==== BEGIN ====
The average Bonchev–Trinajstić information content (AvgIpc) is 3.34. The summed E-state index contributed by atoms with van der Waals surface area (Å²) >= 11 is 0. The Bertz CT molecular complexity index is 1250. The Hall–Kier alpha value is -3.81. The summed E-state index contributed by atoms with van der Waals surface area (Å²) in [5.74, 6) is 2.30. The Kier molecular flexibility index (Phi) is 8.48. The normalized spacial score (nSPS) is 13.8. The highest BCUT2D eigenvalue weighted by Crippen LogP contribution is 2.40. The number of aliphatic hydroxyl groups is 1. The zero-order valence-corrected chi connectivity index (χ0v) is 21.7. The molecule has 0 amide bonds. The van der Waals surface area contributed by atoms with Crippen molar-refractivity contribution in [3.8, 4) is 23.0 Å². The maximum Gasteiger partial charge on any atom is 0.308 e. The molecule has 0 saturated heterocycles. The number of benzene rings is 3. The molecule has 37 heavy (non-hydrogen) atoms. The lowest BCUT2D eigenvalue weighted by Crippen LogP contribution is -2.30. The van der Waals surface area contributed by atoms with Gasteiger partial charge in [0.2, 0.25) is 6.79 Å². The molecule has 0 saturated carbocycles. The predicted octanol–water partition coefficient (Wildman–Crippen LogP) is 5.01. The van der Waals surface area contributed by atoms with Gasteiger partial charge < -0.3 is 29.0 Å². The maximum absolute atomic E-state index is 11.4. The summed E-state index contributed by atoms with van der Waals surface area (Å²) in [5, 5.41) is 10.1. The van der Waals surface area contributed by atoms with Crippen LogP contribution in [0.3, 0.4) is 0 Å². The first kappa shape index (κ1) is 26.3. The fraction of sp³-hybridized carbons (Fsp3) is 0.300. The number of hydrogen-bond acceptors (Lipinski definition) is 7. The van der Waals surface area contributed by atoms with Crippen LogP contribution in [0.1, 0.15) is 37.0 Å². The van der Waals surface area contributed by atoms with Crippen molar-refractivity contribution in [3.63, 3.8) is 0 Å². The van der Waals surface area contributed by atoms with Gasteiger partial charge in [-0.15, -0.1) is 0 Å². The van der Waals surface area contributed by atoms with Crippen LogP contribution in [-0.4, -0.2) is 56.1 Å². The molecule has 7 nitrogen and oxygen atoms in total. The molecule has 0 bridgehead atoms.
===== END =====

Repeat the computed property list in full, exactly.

The average Bonchev–Trinajstić information content (AvgIpc) is 3.34. The summed E-state index contributed by atoms with van der Waals surface area (Å²) >= 11 is 0. The Bertz CT molecular complexity index is 1250. The Hall–Kier alpha value is -3.81. The summed E-state index contributed by atoms with van der Waals surface area (Å²) in [5.74, 6) is 2.30. The Kier molecular flexibility index (Phi) is 8.48. The normalized spacial score (nSPS) is 13.8. The highest BCUT2D eigenvalue weighted by Crippen LogP contribution is 2.40. The number of aliphatic hydroxyl groups is 1. The zero-order valence-corrected chi connectivity index (χ0v) is 21.7. The molecule has 0 amide bonds. The van der Waals surface area contributed by atoms with Crippen molar-refractivity contribution in [3.8, 4) is 23.0 Å². The maximum Gasteiger partial charge on any atom is 0.308 e. The molecule has 0 saturated heterocycles. The number of benzene rings is 3. The molecule has 37 heavy (non-hydrogen) atoms. The lowest BCUT2D eigenvalue weighted by Crippen LogP contribution is -2.30. The van der Waals surface area contributed by atoms with Gasteiger partial charge in [0.2, 0.25) is 6.79 Å². The molecule has 0 saturated carbocycles. The predicted octanol–water partition coefficient (Wildman–Crippen LogP) is 5.01. The van der Waals surface area contributed by atoms with Gasteiger partial charge < -0.3 is 29.0 Å². The maximum absolute atomic E-state index is 11.4. The summed E-state index contributed by atoms with van der Waals surface area (Å²) in [5, 5.41) is 10.1. The van der Waals surface area contributed by atoms with Crippen LogP contribution in [0.3, 0.4) is 0 Å². The first kappa shape index (κ1) is 26.3. The fraction of sp³-hybridized carbons (Fsp3) is 0.300. The number of hydrogen-bond acceptors (Lipinski definition) is 7. The van der Waals surface area contributed by atoms with Crippen LogP contribution in [0.1, 0.15) is 37.0 Å². The van der Waals surface area contributed by atoms with Crippen molar-refractivity contribution in [3.63, 3.8) is 0 Å². The van der Waals surface area contributed by atoms with Gasteiger partial charge in [-0.15, -0.1) is 0 Å². The van der Waals surface area contributed by atoms with Crippen LogP contribution in [-0.4, -0.2) is 56.1 Å². The molecule has 7 nitrogen and oxygen atoms in total. The molecule has 0 bridgehead atoms.